Ragnar: That’s a good question. It is about mystery, I guess, much more than faith. And faith is mystery in a lot of sense – the belief in a greater mystery. There’s very little need to believe in anything in this game, since everything’s out there in the open. But there is actually – again I don’t want to spoil things – but there is actually a through-line in the game that we haven’t revealed that is about what are you going to put your faith in. What are you going to believe in? Whose voice are you going to listen to? And that’s a theme that’s going to carry past launch as well, where the players are hopefully going to be divided. What is the greater good of mankind? Who do you listen to at the end of the day. And that should lead to some interesting situations down the line. It’s not simply three factions against each other, but it’s much more on a general and ethical level about what is good for humanity. And that’s what the game is about as well: each of these three secret societies that you join have a very different philosophy, but none of them really believe in saving every single individual. We’re really pushing hard to make players question the motives of their secret society as well. They’re doing some amount of good, but most of the stuff they’re doing is completely selfish. Gaining XP is the ultimate selfish act in a game – you’re doing everything for yourself, and doing stuff for your society, so they can get the upper hand. It is a question of how strongly do you believe in the tenets of your secret society, and how we’re going to use that later down the line is going to be interesting as well.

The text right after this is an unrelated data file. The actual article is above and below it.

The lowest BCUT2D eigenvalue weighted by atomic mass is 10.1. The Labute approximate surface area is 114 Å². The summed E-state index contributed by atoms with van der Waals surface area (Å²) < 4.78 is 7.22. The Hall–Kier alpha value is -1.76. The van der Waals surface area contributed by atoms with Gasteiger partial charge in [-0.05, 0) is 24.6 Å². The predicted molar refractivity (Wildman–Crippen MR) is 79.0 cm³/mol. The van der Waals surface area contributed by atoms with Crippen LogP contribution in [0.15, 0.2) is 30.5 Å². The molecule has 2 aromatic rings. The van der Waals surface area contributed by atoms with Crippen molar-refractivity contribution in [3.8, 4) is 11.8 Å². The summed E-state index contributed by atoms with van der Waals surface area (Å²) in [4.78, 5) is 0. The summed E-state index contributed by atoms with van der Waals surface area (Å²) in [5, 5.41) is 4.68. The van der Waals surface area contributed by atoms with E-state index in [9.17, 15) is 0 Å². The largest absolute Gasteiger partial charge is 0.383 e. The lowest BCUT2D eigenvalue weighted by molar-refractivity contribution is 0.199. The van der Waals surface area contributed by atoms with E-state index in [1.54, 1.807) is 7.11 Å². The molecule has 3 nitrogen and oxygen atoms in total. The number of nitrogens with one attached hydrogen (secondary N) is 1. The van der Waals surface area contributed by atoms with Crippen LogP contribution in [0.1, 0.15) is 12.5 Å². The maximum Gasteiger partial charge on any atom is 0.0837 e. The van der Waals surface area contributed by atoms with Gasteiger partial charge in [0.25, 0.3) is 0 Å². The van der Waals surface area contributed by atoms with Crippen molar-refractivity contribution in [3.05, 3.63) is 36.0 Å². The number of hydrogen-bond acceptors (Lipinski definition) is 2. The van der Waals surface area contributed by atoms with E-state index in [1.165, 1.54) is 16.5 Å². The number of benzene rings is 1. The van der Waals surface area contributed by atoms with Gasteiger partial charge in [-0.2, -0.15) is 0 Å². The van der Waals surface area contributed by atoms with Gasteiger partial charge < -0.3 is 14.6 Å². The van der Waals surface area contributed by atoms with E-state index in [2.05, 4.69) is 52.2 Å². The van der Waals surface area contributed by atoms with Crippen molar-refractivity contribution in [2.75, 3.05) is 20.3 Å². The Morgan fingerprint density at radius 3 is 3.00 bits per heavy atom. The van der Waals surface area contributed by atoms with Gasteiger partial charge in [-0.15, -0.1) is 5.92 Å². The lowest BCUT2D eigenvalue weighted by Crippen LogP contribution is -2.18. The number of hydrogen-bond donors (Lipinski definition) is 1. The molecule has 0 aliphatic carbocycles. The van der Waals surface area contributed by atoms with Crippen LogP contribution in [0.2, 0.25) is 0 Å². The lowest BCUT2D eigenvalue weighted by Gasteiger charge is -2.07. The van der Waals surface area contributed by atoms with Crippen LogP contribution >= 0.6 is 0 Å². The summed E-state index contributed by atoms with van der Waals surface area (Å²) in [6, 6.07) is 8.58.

RPS: Thank you for your time.